Future planning/musing

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Doyce T.
Pro
Sheet Author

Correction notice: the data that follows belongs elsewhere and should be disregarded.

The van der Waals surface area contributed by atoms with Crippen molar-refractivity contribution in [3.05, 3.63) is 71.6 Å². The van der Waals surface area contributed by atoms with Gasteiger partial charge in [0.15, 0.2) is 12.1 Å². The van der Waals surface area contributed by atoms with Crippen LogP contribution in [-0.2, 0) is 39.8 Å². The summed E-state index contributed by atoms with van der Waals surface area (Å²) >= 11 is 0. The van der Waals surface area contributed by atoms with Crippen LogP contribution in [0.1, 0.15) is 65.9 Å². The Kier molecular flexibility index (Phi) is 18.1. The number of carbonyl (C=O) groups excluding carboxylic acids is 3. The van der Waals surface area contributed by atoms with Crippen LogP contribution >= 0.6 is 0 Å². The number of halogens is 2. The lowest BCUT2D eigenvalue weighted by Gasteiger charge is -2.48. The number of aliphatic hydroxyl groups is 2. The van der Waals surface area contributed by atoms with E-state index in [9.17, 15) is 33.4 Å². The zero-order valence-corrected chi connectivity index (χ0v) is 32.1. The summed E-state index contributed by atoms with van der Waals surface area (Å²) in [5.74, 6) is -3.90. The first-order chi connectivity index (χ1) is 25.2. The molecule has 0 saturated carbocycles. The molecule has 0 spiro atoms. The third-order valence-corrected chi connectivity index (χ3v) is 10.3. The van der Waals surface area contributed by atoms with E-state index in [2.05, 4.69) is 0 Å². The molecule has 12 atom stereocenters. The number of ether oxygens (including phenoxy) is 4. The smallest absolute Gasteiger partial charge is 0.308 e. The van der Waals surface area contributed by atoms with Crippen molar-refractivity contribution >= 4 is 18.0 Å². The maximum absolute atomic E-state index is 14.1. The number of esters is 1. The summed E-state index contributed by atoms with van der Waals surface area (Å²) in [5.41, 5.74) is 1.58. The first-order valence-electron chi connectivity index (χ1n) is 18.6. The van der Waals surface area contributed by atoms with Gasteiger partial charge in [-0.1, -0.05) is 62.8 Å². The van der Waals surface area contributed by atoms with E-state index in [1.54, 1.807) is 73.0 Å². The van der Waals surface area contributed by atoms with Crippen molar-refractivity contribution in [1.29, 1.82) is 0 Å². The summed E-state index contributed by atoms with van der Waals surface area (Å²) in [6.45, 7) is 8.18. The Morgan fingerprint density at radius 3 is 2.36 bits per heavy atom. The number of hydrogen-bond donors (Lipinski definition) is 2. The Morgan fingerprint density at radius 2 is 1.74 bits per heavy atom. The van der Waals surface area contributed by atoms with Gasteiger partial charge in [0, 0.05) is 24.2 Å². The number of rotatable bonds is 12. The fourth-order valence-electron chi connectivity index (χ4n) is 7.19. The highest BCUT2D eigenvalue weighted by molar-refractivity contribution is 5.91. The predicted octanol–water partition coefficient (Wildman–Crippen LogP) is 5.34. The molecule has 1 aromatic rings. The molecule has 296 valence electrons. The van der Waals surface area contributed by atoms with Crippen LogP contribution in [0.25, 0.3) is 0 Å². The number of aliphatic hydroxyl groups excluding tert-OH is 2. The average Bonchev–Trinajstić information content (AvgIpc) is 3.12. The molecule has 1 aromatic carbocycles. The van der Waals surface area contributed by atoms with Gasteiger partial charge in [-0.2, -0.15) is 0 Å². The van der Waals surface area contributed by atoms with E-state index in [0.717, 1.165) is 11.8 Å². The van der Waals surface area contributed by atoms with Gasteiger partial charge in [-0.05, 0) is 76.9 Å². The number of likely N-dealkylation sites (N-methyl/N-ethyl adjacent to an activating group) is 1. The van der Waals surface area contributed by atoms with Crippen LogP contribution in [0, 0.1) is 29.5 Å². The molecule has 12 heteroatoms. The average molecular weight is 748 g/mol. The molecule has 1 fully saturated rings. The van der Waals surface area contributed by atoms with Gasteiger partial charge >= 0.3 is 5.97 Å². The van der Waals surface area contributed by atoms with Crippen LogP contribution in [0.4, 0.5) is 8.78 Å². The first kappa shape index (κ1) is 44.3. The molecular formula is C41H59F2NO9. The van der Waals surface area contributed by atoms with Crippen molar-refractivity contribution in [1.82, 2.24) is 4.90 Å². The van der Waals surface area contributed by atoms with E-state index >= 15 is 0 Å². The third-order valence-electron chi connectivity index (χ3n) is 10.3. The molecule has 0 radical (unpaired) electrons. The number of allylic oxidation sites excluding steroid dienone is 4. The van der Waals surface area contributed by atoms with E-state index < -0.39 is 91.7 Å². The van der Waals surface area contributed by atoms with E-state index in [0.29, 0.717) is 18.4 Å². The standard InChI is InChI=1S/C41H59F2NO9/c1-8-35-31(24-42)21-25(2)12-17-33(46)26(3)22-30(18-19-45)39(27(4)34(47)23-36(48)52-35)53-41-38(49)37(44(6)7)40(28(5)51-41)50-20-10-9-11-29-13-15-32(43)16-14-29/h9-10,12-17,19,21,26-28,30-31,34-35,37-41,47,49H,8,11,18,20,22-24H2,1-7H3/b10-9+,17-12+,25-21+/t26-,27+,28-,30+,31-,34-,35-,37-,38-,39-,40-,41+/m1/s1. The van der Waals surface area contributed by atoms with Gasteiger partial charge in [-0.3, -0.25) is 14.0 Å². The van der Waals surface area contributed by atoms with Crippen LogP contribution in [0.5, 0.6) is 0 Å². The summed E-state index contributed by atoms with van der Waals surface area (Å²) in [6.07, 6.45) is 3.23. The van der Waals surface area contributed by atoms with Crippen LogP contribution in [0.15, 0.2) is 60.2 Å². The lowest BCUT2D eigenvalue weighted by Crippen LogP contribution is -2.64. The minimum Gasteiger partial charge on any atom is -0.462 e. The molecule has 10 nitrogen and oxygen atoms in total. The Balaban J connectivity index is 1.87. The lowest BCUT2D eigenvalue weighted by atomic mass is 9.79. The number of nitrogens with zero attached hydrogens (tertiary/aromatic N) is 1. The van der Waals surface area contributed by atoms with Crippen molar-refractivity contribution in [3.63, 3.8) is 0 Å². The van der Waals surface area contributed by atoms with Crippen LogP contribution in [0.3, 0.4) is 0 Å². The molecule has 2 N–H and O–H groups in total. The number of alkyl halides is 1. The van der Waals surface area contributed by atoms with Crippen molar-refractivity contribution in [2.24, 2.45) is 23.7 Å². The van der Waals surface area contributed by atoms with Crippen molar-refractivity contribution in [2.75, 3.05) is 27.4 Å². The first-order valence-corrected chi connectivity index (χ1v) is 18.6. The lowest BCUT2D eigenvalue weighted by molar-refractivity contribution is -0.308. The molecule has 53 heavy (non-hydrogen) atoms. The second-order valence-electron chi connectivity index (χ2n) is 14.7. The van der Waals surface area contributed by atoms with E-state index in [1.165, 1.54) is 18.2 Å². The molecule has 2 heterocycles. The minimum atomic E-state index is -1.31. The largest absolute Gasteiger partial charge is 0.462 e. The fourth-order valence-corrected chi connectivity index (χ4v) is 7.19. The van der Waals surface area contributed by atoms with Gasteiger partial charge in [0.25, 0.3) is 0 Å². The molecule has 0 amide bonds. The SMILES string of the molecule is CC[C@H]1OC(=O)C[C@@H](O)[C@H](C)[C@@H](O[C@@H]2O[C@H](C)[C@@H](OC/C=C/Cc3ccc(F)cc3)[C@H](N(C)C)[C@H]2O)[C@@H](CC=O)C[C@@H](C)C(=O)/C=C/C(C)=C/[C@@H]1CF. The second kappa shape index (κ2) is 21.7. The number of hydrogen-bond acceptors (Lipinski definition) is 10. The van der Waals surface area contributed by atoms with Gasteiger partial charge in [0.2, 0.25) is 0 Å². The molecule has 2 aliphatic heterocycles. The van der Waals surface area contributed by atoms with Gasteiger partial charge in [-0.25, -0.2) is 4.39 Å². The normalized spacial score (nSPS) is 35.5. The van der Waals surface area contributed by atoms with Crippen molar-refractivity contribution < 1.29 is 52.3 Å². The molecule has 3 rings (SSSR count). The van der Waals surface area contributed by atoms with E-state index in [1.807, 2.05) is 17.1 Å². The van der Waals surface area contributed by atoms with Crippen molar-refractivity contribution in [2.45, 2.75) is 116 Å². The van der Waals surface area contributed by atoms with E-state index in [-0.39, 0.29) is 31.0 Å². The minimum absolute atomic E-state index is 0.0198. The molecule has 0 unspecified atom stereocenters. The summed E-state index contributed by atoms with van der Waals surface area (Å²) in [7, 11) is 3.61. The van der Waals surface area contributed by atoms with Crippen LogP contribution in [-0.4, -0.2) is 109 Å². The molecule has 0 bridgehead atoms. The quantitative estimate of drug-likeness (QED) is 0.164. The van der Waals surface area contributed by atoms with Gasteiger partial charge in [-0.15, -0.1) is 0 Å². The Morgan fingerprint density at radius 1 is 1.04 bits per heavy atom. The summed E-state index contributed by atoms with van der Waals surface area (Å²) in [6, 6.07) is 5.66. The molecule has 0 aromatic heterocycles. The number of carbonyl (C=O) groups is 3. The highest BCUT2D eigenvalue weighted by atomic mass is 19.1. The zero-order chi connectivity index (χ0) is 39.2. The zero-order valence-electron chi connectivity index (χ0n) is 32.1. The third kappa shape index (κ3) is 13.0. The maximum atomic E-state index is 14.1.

So I've been thinking about what game options might be on the horizon. Rather than jumping RIGHT in on specific games, I wanted to pick out a couple broad trends that we (I) should probably be aware of. Here's the big one: We like being in communities. Having no one else to interact with but each other does not work as well as being within a larger group of characters. Obviously, the Masks game bears this out, but the Star Wars game also worked best when we had 'outside' NPCs to bounce off of. Dungeon World (as an example) might work for something more than a 'one shot', but NOT if the structure is a series of dungeon crawls, no matter how good the plotline is. Ditto hexcrawls or pointcrawls, unless there is, again, some kind of home-base community. If folks have thoughts on that (don't agree, don't think I caught some of the nuance, whatever), please jump in. Anyway, based on THAT thought, I have MORE thoughts, this time about specific games. Masks Jumping forward x years works, since we're still in the baseline approach of 'in a community.' There are a few Unchained setups that work easily (street-level vigilantes, probably), and a few others that we'd have to be really careful with (the GotG kind of setup runs the risk of being 'heroes in a ship-bottle with no one else to talk to' more often than not, without some conscious setup, going in). Zombie World This actually works pretty nicely, since there's a whole portion of the game that's about setting up the Enclave and the NPCs therein - in some ways, it's character, and in many ways, the Enclave and those people are as persistent (or moreso) than the PCs. Community isn't just supported, it's kind of the point? Apocalypse World With some conscious effort, the home base for the game can be a nicely fleshed out community, but it's slightly more a freeform effort on the part of the group. Blades in the Dark The focus is HEAVILY on 'the gang'. Ties to community can be done, but it's more an effort, though it is supported in the game, I think. Scum and Villainy and/or Impulse Drive Again, same potential risk as the GotG-type Masks game - heroes in a space-bottle, often cut off from others is definitely a risk. Killjoys shows it doesn't have to be; Firefly/Star Wars/etc demonstrates it totally can be. Urban Shadows vs. Monster of the Week vs. Monsterhearts 2 If the inclination is for modern supernatural stuff like Dresden/VtM/whatever, then much as it pains me, Monster of the Week is the loser here, simply because it's really MEANT to be a monster-of-the-week kind of game. Serious effort would have to go into building out the supporting cast.  Monsterhearts goes to the other extreme, being HUGELY about the supporting cast (and screwing with them), but it may be too PvP for many tasts.  Urban Shadows has a marvelous Faction mechanic that might feed into the kind of mix of mechanized NPCs and fiction-friendly NPCs we really dig into. Fantasy/low-tech Stuff Hearts of Wulin, Thousand Arrows, Dungeon World, or a real departure like Whitehack... we'd just have to make sure we're set up to be part of larger 'thing' - general Murderhobos Inc won't get it done for a lot of reasons, but that lack of larger connections is at least some of it. ------------- Finally, tone. Looking at all the stuff I scribbled on a sticky note, I can't help but notice that all the games currently making my ears pick up are a bit darker than Masks.  That's on me, and may not appeal to you - please say so. Maybe I just need to get into a Band of Blades game to get it out of my system, because clearly the Masks tone suits us REALLY well.  Again, any thoughts: jump in. Finally finally: I love the current game. I do. I just want to make sure we wrap up the main character's main arcs as gracefully as I can manage (which isn't all that, TBH), and wrap up before we jump a shark. I want to end, not fade, you know? That's all it is.